One hundred and thirty-one people were murdered in Oakland last year — that’s the highest number since 2006. Other crime is up too, but the number of officers is down. So is police response time.
OPD Sgt. Chris Bolton says those numbers have consequences. “What is lost is time and ability to immerse ourselves with community members in positive interactions,” he says. “What is lost is our opportunity and ability to attend community meetings, to take on roles in community organizations.”
While struggling to meet its responsibilities, the police department is also under pressure to reform — it narrowly avoided a federal takeover late last year. The city already has an independent police monitor; officials have also agreed to hire a court-appointed compliance director. This person will have the power to fire top OPD commanders — including Chief Howard Jordan — as well as to change police policies and practices. He or she will also take on another thorny, persistent issue: the frequency of officer-involved shootings. Since 2010, there have been at least five incidents every year.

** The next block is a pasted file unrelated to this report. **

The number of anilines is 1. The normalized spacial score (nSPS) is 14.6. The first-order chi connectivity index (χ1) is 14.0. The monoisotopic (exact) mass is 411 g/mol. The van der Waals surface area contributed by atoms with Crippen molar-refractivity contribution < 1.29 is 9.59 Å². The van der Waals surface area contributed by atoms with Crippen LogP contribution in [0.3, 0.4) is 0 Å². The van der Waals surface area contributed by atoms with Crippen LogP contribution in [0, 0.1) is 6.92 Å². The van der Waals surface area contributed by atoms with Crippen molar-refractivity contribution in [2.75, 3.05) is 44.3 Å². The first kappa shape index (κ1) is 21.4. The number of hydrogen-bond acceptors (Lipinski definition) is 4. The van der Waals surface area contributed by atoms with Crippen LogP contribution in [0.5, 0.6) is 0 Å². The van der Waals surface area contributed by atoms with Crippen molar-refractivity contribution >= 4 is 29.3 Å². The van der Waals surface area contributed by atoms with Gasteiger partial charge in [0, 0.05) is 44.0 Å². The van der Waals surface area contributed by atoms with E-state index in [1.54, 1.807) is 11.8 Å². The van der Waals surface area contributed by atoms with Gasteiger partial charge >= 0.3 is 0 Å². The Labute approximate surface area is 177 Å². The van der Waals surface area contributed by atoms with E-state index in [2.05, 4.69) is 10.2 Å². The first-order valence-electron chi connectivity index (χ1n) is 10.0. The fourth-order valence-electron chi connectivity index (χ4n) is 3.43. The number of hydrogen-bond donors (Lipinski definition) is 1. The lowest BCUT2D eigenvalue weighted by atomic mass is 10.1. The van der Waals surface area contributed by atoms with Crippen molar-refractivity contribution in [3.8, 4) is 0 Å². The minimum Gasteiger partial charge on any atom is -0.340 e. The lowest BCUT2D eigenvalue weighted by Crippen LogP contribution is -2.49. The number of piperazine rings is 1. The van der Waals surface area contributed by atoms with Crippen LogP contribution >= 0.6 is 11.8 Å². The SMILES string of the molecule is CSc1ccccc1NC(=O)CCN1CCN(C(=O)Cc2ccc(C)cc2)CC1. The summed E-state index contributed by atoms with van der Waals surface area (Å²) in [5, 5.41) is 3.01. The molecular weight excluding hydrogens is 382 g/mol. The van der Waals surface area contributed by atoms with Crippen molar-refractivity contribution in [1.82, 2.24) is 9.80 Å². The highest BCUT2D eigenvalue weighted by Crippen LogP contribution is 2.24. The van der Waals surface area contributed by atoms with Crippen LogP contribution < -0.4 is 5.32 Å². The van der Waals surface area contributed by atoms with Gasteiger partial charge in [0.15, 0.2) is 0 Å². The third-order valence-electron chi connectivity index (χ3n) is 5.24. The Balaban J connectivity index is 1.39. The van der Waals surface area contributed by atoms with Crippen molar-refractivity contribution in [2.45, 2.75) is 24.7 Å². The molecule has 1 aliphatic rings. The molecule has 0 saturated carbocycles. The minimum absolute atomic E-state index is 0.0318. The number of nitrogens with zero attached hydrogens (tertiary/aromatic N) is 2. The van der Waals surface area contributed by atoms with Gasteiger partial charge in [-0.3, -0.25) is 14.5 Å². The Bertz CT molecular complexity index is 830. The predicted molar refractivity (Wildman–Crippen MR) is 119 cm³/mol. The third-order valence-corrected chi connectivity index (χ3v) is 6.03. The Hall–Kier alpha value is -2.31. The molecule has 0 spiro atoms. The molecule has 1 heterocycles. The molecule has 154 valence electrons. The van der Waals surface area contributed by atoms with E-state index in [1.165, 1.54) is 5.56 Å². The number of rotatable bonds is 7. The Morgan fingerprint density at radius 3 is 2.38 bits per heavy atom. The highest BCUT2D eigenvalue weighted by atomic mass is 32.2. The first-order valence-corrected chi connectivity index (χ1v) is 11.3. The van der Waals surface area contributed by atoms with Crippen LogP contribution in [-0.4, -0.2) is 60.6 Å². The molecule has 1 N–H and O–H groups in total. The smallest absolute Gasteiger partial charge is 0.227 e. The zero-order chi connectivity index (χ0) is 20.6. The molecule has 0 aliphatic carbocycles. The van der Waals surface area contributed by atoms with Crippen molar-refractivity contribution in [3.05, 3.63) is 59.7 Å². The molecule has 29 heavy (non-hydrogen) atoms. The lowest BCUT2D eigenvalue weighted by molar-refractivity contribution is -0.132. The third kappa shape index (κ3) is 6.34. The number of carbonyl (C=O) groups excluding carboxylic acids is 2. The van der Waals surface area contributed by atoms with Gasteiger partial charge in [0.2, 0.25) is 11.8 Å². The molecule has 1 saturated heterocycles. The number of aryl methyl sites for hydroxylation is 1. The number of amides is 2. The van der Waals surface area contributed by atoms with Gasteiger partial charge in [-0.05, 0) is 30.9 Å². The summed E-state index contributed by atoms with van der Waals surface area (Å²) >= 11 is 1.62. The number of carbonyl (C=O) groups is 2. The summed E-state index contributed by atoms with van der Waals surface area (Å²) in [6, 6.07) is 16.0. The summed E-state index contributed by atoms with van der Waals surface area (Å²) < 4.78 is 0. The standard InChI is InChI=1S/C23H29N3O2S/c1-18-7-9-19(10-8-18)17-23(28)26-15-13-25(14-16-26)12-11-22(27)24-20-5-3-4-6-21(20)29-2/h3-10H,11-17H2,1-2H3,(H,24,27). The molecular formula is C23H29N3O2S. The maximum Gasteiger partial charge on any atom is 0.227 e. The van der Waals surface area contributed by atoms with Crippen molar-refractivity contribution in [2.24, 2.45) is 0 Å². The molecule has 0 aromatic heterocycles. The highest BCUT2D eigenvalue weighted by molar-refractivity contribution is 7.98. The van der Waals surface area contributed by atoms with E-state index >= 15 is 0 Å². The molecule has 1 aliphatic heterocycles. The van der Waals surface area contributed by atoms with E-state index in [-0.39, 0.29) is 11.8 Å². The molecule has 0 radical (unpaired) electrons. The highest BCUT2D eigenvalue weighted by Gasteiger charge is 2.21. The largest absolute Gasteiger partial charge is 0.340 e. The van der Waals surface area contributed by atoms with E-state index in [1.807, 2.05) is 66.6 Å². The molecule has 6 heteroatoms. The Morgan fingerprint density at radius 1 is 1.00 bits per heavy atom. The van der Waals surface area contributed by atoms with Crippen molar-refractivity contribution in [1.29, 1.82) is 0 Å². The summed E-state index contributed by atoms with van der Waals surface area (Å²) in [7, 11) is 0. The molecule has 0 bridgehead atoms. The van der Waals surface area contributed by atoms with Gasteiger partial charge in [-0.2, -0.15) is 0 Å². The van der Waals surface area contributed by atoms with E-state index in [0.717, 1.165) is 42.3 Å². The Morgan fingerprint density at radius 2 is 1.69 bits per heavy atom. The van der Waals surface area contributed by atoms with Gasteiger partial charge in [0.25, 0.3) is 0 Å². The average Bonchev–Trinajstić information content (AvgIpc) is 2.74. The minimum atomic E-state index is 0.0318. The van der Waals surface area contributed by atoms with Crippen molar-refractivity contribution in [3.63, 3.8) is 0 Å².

Jeralynn Blueford is the mother of the late 18-year-old Alan Blueford — a Skyline High senior fatally shot by an Oakland officer last May.
- Kyung-Jin Lee
- Adam Blueford points out a bullet hole from the night his son was killed.
“The inspector came down, gave us his card,” she said to the Oakland city council and a packed chamber a week after her son was killed. “Informed us our son was in a, I’m quoting, ‘Gun battle — a gun battle with the police.’ We’re like, ‘Not our son, this is not our son. No way.’”